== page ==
"This study provides evidence that is consistent with patients of physician dispensers receiving more opioids than necessary," says the report from the Workers Compensation Research Institute. "If this evidence is correct, it would shift the policy debate from whether or not there are substantial benefits to some patients from physician dispensing to whether or not there is substantial harm to some patients from physician dispensing."
Florida implemented H.B. 7095 in July 2011 in an effort to control the overuse of opioids in the state without interfering with the appropriate treatment of chronic pain, according to the study. Under the new law, physicians are prohibited from dispensing Schedule II and Schedule III opioids but can continue to prescribe them as long as they are filled at a pharmacy.
For the study, Impact of Banning Physician Dispensing of Opioids in Florida, the researchers examined the medical care received by injured workers with injuries occurring prior to the law change and after the law change. Patients' prescription histories were examined for the first three to six months after the injury. While the organization points out the results are not definitive, they raise the possibility that economic incentives may lead some physicians to prescribe and dispense unnecessary medications.
The researchers reported the following findings:
- Physicians showed a high level of compliance with the new law. Where 3.5 percent of injured workers received strong opioids directly from physicians' offices prior to the reforms, the percentage dropped to just 0.5 percent after the ban.
- The ban reduced the overall likelihood that a prescription for strong opioids was filled. Prior to the reforms, 26.7 percent of all pain medication prescriptions were for strong opioids; the percentage dropped to 22.6 percent after the ban.
- Physician dispensers, on average, increased their use of less addictive pain medications such as ibuprofen and tramadol. The percentage of patients receiving physician-dispensed,other pain medications increased from 23.8 percent to 26 percent for nonsteroidal anti-inflammatory drugs and from 9 percent to 9.8 percent for weaker opioids they may still dispense.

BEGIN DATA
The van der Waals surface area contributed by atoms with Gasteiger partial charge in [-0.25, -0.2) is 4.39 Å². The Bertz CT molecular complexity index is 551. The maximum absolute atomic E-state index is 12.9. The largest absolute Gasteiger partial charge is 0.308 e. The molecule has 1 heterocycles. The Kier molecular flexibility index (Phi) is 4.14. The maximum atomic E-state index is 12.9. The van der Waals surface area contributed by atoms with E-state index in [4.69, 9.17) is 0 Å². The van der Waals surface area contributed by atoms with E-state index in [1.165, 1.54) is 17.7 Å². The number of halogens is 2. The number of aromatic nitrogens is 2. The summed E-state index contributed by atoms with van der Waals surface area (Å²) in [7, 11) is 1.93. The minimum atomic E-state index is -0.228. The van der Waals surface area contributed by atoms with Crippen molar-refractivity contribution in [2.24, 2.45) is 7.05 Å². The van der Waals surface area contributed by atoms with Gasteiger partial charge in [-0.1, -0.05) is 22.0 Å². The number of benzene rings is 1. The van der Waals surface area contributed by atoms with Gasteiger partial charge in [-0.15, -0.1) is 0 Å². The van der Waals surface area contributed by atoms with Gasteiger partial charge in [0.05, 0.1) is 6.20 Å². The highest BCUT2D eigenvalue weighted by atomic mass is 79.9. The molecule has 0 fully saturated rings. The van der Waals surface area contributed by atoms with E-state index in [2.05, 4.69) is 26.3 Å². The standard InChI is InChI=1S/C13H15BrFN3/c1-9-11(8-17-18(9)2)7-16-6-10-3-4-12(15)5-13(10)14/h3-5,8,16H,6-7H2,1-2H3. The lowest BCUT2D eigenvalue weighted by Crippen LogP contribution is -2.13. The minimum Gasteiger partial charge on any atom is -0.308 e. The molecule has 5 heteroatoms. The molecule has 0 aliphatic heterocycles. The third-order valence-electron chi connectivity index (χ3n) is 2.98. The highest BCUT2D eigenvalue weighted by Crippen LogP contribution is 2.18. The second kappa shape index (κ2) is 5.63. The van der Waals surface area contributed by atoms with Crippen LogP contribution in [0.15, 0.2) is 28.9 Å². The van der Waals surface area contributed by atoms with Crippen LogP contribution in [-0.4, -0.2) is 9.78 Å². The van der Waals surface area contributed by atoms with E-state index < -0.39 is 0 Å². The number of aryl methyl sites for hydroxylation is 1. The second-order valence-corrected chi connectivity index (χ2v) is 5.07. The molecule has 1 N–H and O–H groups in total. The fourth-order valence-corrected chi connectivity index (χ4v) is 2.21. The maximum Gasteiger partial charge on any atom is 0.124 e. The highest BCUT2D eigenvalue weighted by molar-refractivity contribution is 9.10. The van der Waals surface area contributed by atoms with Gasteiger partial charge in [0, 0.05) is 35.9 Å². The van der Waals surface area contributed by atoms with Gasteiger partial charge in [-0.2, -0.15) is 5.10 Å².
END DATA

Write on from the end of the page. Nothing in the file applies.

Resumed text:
"The physician dispensers could have continued to prescribe the stronger opioids (e.g., hydrocodone acetaminophen) but would have been required to send the patients to pharmacies," WCRI said in a statement. "This study reports no material change in the percentage of patients who received stronger opioids from pharmacies."
Among the questions raised by the researchers was whether physicians had prescribed and dispensed medications they deemed to be medically necessary for their patients before the ban took effect. "If all pre-ban physician-dispensed opioid prescriptions were necessary, we would expect prescribing patterns of physician dispensers to be unaffected by the ban ? only the opioid prescriptions would be filled at pharmacies rather than the physicians' offices," they wrote. "The data suggest that physician dispensers often changed prescribing practices from the strong opioids that were subjected to the physician-dispensing ban to non-opioid pain medications or weaker opioids that were not subject to the ban."
The organization said it plans an additional study that looks at patients "at a greater length of time from injury to provide more definitive information."
By Nancy Grover
Read more at the WorkersComp Forum homepage.
August 19, 2013
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